YOU ARE HERE: LAT HomeCollections

Homer, meet 'Allen Gregory'

Jonah Hill is a product of 'The Simpsons,' the prime-time cartoon that started it all at Fox. Now his animated show about a precocious kid will join the network's storied Sunday night lineup.

August 28, 2011|By Scott Collins, Los Angeles Times
  • The little kid with the big hair in "Allen Gregory" is the brainchild of Jonah Hill and friends. The actor, who's also voicing the precocious character, says he was inspired by "The Simpsons."
The little kid with the big hair in "Allen Gregory" is the brainchild… (Fox )

Jonah Hill's latest role is a flat character — literally. But turning to cartoons is not that surprising for a guy who grew up idolizing "The Simpsons."

A comic actor best known for his roles as chubby, not-quite-mature heroes in such films as "Superbad" and "Get Him to the Greek," the 27-year-old Hill is a co-creator, writer, executive producer and star of "Allen Gregory," which this fall joins Fox's Sunday night animation lineup.

Hill and two writer friends developed the "Allen Gregory" concept after a feature they were planning failed to materialize He provides the voice of the title character, a precocious 7-year-old forced to adapt to life in a public school after his rich, flamboyantly gay father (French Stewart) suffers a reversal of fortune. On-screen, Allen Gregory is stylized like a 1960s magazine cartoon, with a huge mop of red hair, outsize tortoise-shell glasses and tiny, eraser-shaped feet.

"He's a manipulator, and he can't fathom doing something for someone else if it won't serve him greatly," Hill said of his character last spring after he and fellow cast members had just finished an hour-long table read in a conference room on the Fox lot (animated series record the vocal tracks first and then typically are animated and tweaked through a painstaking process that can take six months or longer). "He's been told by everyone he's the best because he's been in this bubble. Now he's going out into the real world, and he's absolutely terrified."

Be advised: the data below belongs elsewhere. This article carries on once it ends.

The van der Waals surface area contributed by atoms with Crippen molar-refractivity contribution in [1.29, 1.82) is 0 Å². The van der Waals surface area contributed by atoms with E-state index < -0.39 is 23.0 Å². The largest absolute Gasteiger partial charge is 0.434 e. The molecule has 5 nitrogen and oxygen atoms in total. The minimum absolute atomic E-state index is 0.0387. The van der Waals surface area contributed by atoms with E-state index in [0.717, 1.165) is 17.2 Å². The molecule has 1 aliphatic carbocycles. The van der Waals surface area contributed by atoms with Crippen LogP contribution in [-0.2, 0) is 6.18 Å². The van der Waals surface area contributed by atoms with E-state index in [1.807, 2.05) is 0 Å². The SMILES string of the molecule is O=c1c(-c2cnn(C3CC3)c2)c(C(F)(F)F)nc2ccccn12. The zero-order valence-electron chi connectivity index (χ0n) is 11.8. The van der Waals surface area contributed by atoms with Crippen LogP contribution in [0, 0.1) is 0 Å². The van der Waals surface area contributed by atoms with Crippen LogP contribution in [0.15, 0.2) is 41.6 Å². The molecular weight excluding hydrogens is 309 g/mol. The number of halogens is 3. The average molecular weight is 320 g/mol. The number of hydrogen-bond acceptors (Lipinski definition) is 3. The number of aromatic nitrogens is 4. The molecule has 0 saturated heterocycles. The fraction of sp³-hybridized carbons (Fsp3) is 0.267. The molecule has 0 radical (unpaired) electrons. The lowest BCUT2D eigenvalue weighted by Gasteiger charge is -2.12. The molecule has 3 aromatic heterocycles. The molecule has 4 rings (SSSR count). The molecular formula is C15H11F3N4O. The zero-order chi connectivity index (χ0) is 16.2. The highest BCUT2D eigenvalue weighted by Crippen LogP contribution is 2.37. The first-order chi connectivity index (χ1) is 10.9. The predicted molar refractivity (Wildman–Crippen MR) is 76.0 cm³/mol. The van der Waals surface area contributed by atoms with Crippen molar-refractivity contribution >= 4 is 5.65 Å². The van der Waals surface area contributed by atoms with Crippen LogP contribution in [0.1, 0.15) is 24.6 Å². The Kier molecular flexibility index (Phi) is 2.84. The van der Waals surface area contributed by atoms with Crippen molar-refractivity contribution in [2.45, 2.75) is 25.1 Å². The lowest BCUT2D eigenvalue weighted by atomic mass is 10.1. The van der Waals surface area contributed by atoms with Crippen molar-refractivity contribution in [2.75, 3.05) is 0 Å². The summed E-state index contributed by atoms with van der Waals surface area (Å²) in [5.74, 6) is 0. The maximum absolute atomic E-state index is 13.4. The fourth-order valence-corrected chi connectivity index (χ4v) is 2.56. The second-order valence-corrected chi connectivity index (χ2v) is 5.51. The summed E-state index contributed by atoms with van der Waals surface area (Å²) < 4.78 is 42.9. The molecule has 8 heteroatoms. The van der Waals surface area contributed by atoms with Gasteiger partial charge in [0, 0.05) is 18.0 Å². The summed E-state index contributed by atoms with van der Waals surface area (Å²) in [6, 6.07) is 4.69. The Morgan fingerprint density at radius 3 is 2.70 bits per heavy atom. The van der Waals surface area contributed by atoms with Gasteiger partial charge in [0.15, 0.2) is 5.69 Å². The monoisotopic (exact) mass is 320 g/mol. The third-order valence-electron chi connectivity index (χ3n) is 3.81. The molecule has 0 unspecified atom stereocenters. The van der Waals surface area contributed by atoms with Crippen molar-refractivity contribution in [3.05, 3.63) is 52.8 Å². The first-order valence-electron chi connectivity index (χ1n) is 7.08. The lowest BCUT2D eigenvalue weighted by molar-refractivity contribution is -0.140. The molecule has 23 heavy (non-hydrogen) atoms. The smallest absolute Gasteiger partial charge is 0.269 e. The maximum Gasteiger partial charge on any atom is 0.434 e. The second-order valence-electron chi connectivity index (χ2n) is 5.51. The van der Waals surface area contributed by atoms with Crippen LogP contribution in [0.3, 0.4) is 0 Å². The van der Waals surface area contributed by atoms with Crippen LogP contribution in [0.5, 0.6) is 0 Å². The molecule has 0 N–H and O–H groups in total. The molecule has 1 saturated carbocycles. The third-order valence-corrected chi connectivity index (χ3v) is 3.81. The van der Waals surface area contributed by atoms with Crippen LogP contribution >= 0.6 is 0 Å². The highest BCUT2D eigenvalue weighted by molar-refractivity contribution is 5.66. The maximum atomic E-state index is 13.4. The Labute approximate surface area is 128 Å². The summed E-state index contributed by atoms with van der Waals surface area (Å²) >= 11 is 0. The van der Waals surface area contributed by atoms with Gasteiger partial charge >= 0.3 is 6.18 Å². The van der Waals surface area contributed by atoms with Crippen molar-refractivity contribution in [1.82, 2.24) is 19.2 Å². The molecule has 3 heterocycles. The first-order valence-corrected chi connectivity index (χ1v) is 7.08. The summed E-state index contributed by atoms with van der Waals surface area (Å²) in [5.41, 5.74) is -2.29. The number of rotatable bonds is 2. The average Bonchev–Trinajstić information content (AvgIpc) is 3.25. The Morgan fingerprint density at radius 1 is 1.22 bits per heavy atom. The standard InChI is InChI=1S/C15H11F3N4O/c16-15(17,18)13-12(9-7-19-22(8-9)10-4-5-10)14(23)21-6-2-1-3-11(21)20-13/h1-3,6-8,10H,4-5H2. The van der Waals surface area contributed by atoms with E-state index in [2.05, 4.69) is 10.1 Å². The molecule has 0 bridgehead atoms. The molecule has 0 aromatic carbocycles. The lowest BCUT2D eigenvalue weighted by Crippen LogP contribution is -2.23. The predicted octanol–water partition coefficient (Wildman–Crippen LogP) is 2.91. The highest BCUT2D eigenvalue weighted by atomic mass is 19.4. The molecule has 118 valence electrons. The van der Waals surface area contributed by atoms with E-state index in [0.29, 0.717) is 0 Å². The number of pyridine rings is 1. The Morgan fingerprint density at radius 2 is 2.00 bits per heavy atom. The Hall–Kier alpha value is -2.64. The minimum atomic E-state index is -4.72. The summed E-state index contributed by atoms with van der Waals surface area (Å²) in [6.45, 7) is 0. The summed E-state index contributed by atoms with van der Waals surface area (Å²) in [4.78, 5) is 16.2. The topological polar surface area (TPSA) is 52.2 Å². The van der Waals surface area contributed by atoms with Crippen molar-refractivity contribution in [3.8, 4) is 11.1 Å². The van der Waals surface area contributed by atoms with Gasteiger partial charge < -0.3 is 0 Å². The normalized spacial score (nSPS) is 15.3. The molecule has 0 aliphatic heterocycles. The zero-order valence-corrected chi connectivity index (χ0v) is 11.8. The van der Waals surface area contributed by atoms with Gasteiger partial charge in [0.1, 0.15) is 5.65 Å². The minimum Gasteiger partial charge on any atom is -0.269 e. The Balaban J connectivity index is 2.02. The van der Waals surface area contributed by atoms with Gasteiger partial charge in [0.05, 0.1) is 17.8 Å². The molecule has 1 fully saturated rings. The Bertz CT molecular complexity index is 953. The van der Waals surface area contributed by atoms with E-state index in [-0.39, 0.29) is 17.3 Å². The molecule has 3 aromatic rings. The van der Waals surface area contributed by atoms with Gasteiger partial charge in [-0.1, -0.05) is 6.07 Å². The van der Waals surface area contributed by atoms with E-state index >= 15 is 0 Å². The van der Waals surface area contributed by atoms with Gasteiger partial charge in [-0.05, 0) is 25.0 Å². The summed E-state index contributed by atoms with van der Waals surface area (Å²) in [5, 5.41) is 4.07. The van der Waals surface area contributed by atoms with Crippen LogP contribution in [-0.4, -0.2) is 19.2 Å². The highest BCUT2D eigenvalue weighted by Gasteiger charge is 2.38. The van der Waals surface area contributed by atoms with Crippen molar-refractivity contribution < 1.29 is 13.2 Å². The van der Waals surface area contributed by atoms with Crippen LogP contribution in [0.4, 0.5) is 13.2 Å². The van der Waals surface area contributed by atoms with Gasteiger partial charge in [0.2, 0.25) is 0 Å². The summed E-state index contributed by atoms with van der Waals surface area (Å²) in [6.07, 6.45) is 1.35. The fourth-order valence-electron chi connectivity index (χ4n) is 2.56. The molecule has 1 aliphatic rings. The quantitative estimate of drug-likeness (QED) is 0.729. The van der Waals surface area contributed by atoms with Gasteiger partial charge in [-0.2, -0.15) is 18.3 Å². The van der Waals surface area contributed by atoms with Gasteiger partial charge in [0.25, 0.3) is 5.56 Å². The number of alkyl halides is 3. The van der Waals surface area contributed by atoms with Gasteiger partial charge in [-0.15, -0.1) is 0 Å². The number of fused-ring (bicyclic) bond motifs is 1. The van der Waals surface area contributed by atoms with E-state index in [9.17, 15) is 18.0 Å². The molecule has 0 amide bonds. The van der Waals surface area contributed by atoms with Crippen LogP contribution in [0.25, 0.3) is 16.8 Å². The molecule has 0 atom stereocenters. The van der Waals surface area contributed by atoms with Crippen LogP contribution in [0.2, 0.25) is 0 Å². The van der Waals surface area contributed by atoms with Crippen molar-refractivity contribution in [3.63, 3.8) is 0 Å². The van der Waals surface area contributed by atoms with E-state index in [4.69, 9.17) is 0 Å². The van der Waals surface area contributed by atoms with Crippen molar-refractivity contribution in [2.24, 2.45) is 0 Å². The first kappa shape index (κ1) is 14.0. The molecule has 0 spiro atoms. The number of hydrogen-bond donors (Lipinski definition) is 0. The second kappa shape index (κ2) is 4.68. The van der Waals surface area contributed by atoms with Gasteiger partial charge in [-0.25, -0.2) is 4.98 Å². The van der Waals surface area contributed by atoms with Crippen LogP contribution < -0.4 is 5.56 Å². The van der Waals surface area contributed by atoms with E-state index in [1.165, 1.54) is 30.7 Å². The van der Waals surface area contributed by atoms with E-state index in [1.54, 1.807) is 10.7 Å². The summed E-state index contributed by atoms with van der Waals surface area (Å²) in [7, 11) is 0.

For someone about to take a high-profile project out into the real world, Hill seems remarkably relaxed; in fact, it's sometimes hard to get him to answer a question without Hill making a joke. But the actor — who, by the way, has lost a considerable amount of weight since his "Superbad" days — knows he has a high standard to live up to.

"I'm a complete product of 'The Simpsons,'" Hill said. "I wouldn't be in entertainment without 'The Simpsons.' So I'd always wanted to create my own animated show one day."

The big question now, though, is this: Is there another "Simpsons" out there?

A lot's riding on the answer.

King of animation hill

Fox has a bullishness on prime-time cartoons that no other broadcast network has ever come close to matching. In fact, after "Allen Gregory" finishes its initial run of seven episodes in the winter will come an animated version of "Napoleon Dynamite," the 2004 absurdist comedy about an oddball teenager in Idaho that developed a cult following. Both shows will air at 8:30 p.m. Sundays, in the plum slot between "The Simpsons" and "Family Guy," creator Seth MacFarlane's irreverent, manic, often nonsensical take on a nuclear family, which has become a sort of Avis to "The Simpsons'" Hertz. Also on the schedule are recent additions such as "The Cleveland Show" — a spin-off of "Family Guy" — and "Bob's Burgers," renewed for a second season after posting decent numbers last year. Other networks have made only scattered attempts to introduce animated series to prime time. NBC tried "God, the Devil and Bob" in 2000 and "Father of the Pride" in 2004; neither made it for a full season.

"Fox just has faith in the form," said Mike Scully, a former "Simpsons" executive producer who's now helping oversee "Napoleon Dynamite." "They really believe in it; they know how to nurture and launch the shows."

The network has been richly rewarded for its persistence. With "The Simpsons," "Family Guy" and the now-defunct "King of the Hill," the Sunday animation lineup became one of the most enduring and successful programming blocks in TV history, ultimately throwing off billions of dollars in revenue for the Fox studio. As the longest-running prime-time entertainment series in American history, longer than "Gunsmoke" or "Law & Order," "The Simpsons" has probably done more than any other program to make the Fox network what it is today — more than even "American Idol," which delivers several times as many viewers. (For the 2010-11 season, "The Simpsons" ranked only 68th in total viewers, averaging 7.3 million per week, but made the top 30 among adults ages 18 to 49, the demographic favored by most advertisers.)

When "The Simpsons" premiered in 1989, the Fox network was barely 3 years old and still struggling for traction. Within a few years, Homer Simpson — nuclear power-plant worker, bumbling patriarch and nightmare neighbor — had become the network's most recognizable star as well as an enduring symbol of American culture. Early on, educators worried about the cultural impact of Bart, Homer's smart-alecky, perpetually misbehaving son. "The Simpsons" has tagged Fox as a slightly naughty place, more subversive than the other guys and hence especially appealing to teenagers and twentysomething men. Those are the kind of hard-to-reach people advertisers will pay a premium to reach.

Los Angeles Times Articles